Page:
WATER RESOURCES DEVELOPMENT ACT OF 2007 -- (House of Representatives - November 05, 2007)
The SPEAKER pro tempore. Under a previous order of the House, the gentleman from Missouri (Mr. Hulshof) is recognized for 5 minutes.
Mr. HULSHOF. Mr. Speaker, I look at the time, it is about 13 years ago exactly at this moment that I was standing at the altar saying, ``I do'' to the love of my life. So I must begin by wishing a happy 13th anniversary to the most beautiful woman in the world, with all respect to those ladies that are here present. I guess every marriage has obviously some high points and some disappointments.
And the other reason for me coming to floor is to actually speak about the disappointment that I have with the White House, particularly with its veto of H.R. 1495, the Water Resources Development Act, often referred to as WRDA. This veto, if I must say so, was ill advised and I expect will be overridden by this House tomorrow and the Senate in the coming days.
I acknowledge that the President, during the veto message, mentioned that when the WRDA bill left the House, it was about $15 billion. The Senate's version was at 14 billion. And the final version of the water resources bill was somewhere around 23 billion. Yet certainly the White House understands that the bill that left the House had different priorities emphasized, different projects were being considered by the Senate and as such when the conference was convened, those bills had to be combined. The President, in his veto message, said, in essence, I fully support funding for water resources projects.
Respectfully, I must point out that the President's budget each year woefully underfunds the Army Corps of Engineers budget in my view, the operations and maintenance budget. And the White House went on with its veto message to say, My administration has repeatedly urged Congress to authorize only those projects that provide a high return on investment.
Well, I share the White House's belief that taxpayers deserve a dollar's worth of services for every dollar they remit in taxes. But just looking at water resources projects in terms of dollars and cents is what caused us to only have category 3 levees in New Orleans. We have seen how short-sighted that decision was. In fact, I would suggest that over the last 25 years, every dollar that the Corps has invested in flood control has been returned six-fold in potential damages that had been averted.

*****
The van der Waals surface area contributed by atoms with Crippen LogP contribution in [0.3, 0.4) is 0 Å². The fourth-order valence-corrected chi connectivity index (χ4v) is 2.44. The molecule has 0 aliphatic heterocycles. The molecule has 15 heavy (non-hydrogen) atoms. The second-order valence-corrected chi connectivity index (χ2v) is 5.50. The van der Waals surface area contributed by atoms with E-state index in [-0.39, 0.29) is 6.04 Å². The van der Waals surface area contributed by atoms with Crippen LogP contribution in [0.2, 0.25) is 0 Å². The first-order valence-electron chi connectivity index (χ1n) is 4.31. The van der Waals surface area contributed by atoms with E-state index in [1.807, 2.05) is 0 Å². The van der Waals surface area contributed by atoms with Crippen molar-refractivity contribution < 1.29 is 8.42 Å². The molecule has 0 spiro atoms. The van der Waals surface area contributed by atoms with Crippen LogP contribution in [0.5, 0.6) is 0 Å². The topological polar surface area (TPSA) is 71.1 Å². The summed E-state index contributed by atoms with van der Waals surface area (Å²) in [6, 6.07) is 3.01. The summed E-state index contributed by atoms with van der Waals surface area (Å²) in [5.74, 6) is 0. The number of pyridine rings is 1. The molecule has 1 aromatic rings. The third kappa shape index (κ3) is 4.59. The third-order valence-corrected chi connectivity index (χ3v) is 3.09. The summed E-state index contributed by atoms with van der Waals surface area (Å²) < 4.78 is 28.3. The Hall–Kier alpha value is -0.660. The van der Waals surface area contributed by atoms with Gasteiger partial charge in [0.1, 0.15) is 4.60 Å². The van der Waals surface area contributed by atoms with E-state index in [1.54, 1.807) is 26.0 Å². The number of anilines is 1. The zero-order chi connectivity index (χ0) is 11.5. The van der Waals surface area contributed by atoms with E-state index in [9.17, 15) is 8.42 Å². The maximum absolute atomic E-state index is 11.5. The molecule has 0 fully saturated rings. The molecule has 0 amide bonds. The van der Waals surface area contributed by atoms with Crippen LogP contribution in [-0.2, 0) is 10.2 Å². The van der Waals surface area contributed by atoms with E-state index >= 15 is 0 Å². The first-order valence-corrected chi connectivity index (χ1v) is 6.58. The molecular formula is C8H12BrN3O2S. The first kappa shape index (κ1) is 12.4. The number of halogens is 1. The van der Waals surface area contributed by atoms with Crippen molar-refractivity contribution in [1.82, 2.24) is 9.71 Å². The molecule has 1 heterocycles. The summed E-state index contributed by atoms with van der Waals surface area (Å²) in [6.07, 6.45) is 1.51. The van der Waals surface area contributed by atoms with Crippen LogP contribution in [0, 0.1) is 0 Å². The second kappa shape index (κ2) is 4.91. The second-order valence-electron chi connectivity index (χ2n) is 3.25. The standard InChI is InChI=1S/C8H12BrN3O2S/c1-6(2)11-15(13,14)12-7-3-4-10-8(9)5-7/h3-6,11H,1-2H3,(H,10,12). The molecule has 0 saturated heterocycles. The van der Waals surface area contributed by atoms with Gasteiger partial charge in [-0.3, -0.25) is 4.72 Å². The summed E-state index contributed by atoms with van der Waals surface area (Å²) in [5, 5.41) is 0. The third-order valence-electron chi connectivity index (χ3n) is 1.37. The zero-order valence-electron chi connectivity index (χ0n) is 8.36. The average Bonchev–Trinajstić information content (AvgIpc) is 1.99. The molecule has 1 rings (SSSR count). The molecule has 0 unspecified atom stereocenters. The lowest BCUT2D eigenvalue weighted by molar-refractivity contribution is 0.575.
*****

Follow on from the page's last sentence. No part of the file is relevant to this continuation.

A WRDA bill has not been passed by Congress in 7 years. Communities around this Nation are now in desperate need for projects such as levees and protective coastal wetlands. Moreover, in the past 7 years, our water-borne transportation infrastructure has continued to crumble. There are 192 active locks on navigable waterways in this Nation. The average age is 60. The President, by his veto, is choosing to ignore these needs, possibly harming the lives and certainly the livelihoods of millions of people in this country.
One of the most important projects for the Missouri-Illinois delegations is the much-needed modernization of the five locks on the upper Mississippi River and two on the Illinois waterway. This is something that we helped author back in the 108th Congress. And certainly I acknowledge my good friends and supporters of this, the gentleman from Iowa (Mr. Boswell), the dynamic duo from Illinois, Mr. Costello and Mr. Shimkus on our side of the aisle, and also Chairman Oberstar and Ranking Member Baker have been instrumental in bringing this project to fruition.
Look, these locks are vital to farmers, manufacturers and many other industries in Missouri, Illinois, Minnesota, and Wisconsin. These locks on the Mississippi and Illinois rivers facilitate the movement of 100 million tons of cargo every year. While almost 50 percent, half of this is cargo, is agricultural, the river also transports asphalt for road construction, coal for electricity. In fact, did you know that every gallon of jet fuel that is used at O'Hare and Midway Airports in Chicago is transported on our navigable waterways?
The shipments of these products via the river saves the American public between $800 million and $2 billion over other modes of transportation. Certainly I would suggest that while not every farmer in the region uses the river to ship crops, all growers are impacted by it. Every day the price of grain a farmer receives at his home market is based on the price of grain that moves on the Mississippi River to export markets. The lower the cost of transportation here within our own borders, the lower the cost of U.S. grain is on the world market, the more grain the United States is able to sell to our foreign trading partners.
As some in this Chamber know, I have a personal experience shipping on the river. I grew up in the shadow of the levees along the Mississippi in southeast Missouri. Lock modernization, I can assure you, will ensure that farmers in Missouri, Iowa, Illinois, Minnesota, Wisconsin and elsewhere continue to have the same benefit that my family had growing up on our family's farm, the ability to ship crops to international markets via the most cost-effective method.
Now, many of these locks, unfortunately, are being held together with bailing wire and duct tape. Our senior Senator, Senator Bond, is fond of saying that these locks belong on the National Register of Historic Places. He is actually mistaken. They are already on the National Registry of Historic Places.
I urge this House to override the President's veto.